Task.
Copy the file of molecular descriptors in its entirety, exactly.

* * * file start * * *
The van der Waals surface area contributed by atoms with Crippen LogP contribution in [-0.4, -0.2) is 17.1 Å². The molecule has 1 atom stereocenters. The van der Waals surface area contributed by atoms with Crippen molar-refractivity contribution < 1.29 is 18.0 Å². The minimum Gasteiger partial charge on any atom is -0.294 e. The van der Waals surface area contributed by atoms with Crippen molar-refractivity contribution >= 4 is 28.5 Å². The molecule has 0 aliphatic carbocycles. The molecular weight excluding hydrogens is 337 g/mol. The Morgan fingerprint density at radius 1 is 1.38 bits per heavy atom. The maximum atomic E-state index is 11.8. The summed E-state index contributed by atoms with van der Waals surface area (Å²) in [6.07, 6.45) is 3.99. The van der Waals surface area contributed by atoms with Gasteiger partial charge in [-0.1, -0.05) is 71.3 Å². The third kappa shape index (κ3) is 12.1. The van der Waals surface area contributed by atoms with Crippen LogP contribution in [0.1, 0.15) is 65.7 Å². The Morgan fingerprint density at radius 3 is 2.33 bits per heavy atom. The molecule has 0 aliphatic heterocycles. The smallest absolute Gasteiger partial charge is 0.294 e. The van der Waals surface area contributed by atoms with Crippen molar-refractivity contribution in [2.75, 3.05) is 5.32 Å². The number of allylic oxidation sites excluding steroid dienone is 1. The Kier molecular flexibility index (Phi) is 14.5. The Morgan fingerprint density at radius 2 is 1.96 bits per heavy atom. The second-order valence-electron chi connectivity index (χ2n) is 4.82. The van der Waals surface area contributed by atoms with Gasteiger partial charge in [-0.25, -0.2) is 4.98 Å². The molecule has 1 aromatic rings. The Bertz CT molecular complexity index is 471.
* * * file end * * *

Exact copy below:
The van der Waals surface area contributed by atoms with Crippen LogP contribution in [-0.4, -0.2) is 17.1 Å². The molecule has 1 atom stereocenters. The van der Waals surface area contributed by atoms with Crippen molar-refractivity contribution < 1.29 is 18.0 Å². The minimum Gasteiger partial charge on any atom is -0.294 e. The van der Waals surface area contributed by atoms with Crippen molar-refractivity contribution >= 4 is 28.5 Å². The molecule has 0 aliphatic carbocycles. The molecular weight excluding hydrogens is 337 g/mol. The Morgan fingerprint density at radius 1 is 1.38 bits per heavy atom. The maximum atomic E-state index is 11.8. The summed E-state index contributed by atoms with van der Waals surface area (Å²) in [6.07, 6.45) is 3.99. The van der Waals surface area contributed by atoms with Gasteiger partial charge in [-0.1, -0.05) is 71.3 Å². The third kappa shape index (κ3) is 12.1. The van der Waals surface area contributed by atoms with Crippen LogP contribution in [0.1, 0.15) is 65.7 Å². The Morgan fingerprint density at radius 3 is 2.33 bits per heavy atom. The molecule has 0 aliphatic heterocycles. The smallest absolute Gasteiger partial charge is 0.294 e. The van der Waals surface area contributed by atoms with Crippen molar-refractivity contribution in [2.75, 3.05) is 5.32 Å². The number of allylic oxidation sites excluding steroid dienone is 1. The Kier molecular flexibility index (Phi) is 14.5. The Morgan fingerprint density at radius 2 is 1.96 bits per heavy atom. The second-order valence-electron chi connectivity index (χ2n) is 4.82. The van der Waals surface area contributed by atoms with Gasteiger partial charge in [-0.25, -0.2) is 4.98 Å². The molecule has 1 aromatic rings. The Bertz CT molecular complexity index is 471.